To elucidate the role of lateral hypothalamic innervation of the VTA in reward-related behavior, we used in vivo and ex vivo optogenetic techniques in mice. We focused on the function of neurotensin (NT), a tridecapeptide found in approximately one-third of VTA-projecting lateral hypothalamic neurons known to interact extensively with dopamine neurons (for review, see Binder et al., 2001) (Carraway and Leeman, 1973; Zahm et al., 2001). Within the VTA, NT increases the firing rate of dopamine neurons (Farkas et al., 1996), increases expression of tyrosine hydroxylase (TH), the rate-limiting enzyme for dopamine synthesis, and promotes dopamine release (Sotty et al., 1998). These actions are primarily mediated by the high-affinity NT 1 receptor (Nts1), although signaling also occurs through NT receptors 2 (Nts2) and 3 (Nts3) (Carraway and Leeman, 1973; Farkas et al., 1996; Sotty et al., 1998; Binder et al., 2001). Intra-VTA NT infusion increases locomotor activity, supports conditioned place preference, induces behavioral sensitization, and is actively self-administered (Kalivas and Taylor, 1985; Elliott and Nemeroff, 1986; Glimcher et al., 1987; Panayi et al., 2005; Rompre and Bauco, 2006). Given that NT promotes these behaviors and enhances forebrain glutamate release (Ferraro et al., 2000; Antonelli et al., 2004; Chen et al., 2006), we investigated the role of NT as a reward peptide that mediates the reinforcing properties of excitatory transmission from the LH to VTA.
Adult male C57BL/6J mice were obtained from The Jackson Laboratory and maintained in accordance with the Institutional Animal Care and Use Committee of the Ernest Gallo Clinic and Research Center guidelines. Animals were anesthetized with ketamine/xylazine before the surgical procedure. An adeno-associated virus (AAV, serotype 5) coding for the light-sensitive cation channel, H134R channelrhodopsin-2 (ChR2) and enhanced yellow fluorescent protein (EYFP) under control of the CaMKII promoter were used in this study (from the laboratory of K.D.). For behavioral experiments, the AAV (0.3 μl over 3 min) was injected unilaterally into the rostral lateral hypothalamus (AP, −0.4; ML, ±1.0; DV, − 4.9) with an ipsilateral 4 mm guide cannula implanted above the ventral tegmental area (AP, −3.2; ML, ±0.5; DV, −4.0). Bilateral injections were performed to prepare both hemispheres for slice electrophysiology studies. In a subset of experiments, Nts-Cre mice (from the laboratory of M.G.M.) were injected with a double-floxed virus under control of the EF1α promoter, enabling specific expression of ChR2 in NT-containing neurons. The laboratory of M.G.M. also generously shared the NT receptor 1 knock-out (NtsR1KO) mouse line. All experiments were conducted at least 3 weeks after surgery.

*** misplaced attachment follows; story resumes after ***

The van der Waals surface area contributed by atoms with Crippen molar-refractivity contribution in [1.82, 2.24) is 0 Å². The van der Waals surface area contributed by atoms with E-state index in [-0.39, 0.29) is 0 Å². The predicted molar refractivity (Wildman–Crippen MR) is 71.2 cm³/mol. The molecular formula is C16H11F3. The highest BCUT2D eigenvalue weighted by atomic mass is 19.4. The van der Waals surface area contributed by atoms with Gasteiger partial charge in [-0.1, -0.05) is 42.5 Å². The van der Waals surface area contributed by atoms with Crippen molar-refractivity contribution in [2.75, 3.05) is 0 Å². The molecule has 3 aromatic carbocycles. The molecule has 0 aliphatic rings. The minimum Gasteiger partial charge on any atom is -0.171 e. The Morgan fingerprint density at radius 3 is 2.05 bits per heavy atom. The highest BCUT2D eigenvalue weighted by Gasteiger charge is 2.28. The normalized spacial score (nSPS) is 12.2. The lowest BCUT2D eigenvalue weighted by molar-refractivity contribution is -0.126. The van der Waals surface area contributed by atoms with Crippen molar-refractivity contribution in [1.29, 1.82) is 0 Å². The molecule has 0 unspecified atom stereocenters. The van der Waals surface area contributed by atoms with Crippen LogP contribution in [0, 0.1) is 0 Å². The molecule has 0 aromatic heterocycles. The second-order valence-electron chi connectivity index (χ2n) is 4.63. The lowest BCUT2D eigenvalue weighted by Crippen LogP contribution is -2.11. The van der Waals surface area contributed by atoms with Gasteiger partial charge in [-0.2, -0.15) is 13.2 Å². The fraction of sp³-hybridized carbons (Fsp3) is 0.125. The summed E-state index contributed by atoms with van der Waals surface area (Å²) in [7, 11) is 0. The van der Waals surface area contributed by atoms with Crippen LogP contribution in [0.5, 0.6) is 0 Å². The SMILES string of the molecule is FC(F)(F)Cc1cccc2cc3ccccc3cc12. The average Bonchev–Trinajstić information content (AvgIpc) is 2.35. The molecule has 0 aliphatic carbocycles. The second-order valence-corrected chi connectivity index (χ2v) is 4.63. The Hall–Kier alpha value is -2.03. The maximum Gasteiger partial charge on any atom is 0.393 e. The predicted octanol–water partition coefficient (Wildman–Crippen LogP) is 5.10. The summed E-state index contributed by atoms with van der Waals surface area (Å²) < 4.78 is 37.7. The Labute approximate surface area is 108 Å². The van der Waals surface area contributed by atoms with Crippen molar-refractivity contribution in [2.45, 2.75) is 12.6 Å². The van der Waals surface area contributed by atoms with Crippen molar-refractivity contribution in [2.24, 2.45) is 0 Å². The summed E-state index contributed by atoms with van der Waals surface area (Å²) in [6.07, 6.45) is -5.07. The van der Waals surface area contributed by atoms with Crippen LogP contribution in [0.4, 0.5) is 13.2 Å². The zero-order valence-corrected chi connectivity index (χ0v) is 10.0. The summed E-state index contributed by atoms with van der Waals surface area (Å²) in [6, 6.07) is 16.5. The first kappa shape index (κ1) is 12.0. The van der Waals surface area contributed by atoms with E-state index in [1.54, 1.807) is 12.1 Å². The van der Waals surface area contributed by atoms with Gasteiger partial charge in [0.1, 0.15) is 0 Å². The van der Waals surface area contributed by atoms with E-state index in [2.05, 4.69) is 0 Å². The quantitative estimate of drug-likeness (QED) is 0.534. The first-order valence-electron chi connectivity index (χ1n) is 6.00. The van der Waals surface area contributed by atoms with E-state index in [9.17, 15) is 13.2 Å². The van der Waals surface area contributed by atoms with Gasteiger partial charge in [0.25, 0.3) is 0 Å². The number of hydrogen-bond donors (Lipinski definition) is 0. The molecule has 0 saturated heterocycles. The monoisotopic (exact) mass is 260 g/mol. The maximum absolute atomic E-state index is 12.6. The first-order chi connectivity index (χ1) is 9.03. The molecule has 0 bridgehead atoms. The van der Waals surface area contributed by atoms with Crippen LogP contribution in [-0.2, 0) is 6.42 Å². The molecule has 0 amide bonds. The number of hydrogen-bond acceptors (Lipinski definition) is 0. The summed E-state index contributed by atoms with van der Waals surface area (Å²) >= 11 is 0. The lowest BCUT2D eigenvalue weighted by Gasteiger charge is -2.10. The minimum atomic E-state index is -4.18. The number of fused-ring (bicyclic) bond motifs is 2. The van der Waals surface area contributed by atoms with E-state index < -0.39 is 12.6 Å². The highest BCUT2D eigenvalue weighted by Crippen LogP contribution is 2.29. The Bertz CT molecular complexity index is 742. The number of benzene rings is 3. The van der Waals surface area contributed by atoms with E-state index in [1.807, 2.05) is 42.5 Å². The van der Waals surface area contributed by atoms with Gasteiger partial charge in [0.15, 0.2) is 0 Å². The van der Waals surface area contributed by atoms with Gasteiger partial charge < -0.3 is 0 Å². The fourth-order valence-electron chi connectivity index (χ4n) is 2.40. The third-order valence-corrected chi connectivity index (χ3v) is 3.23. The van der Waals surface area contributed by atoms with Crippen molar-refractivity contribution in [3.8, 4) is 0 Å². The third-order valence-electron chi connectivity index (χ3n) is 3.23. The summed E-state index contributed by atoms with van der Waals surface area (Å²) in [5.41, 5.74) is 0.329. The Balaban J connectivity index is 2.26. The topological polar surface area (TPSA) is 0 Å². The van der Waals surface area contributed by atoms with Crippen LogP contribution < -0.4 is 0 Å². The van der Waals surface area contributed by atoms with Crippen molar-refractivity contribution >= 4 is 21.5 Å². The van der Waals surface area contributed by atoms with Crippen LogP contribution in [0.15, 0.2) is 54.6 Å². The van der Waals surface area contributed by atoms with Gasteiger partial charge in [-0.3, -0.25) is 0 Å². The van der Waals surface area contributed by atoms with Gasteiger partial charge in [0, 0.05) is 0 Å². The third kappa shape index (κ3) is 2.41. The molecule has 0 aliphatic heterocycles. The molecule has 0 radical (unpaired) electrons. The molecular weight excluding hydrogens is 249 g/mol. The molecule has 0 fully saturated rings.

NT (8–13) was purchased from Sigma-Aldrich; AP5 (50 μm) and DNQX (10 μm) were obtained from Tocris Bioscience; SR48692 (100 and 500 nm), the Nts1 receptor antagonist, was ordered through the National Institutes of Mental Health Chemical Synthesis and Drug Supply Program.
Horizontal brain slices containing the ventral tegmental area were prepared from C57BL/6J male mice as previously described (Argilli et al., 2008). The brain was rapidly dissected, and horizontal slices (200 μm thick) containing the VTA were prepared using a Leica vibratome. Slices recovered for at least 45 min in artificial CSF (aCSF; containing the following in mm: 126 NaCl, 1.6 KCl, 2.4 CaCl2, 1.2 NaH2PO4, 1.2 MgCl2, 18 NaHCO3, and 11 glucose, saturated with 95% O2 and 5% CO2) before being individually transferred to the recording chamber. Slices were superfused with continuous flow (2 ml/min) aCSF at 32°C containing picrotoxin (100 μm) to block GABAA receptor-mediated synaptic currents.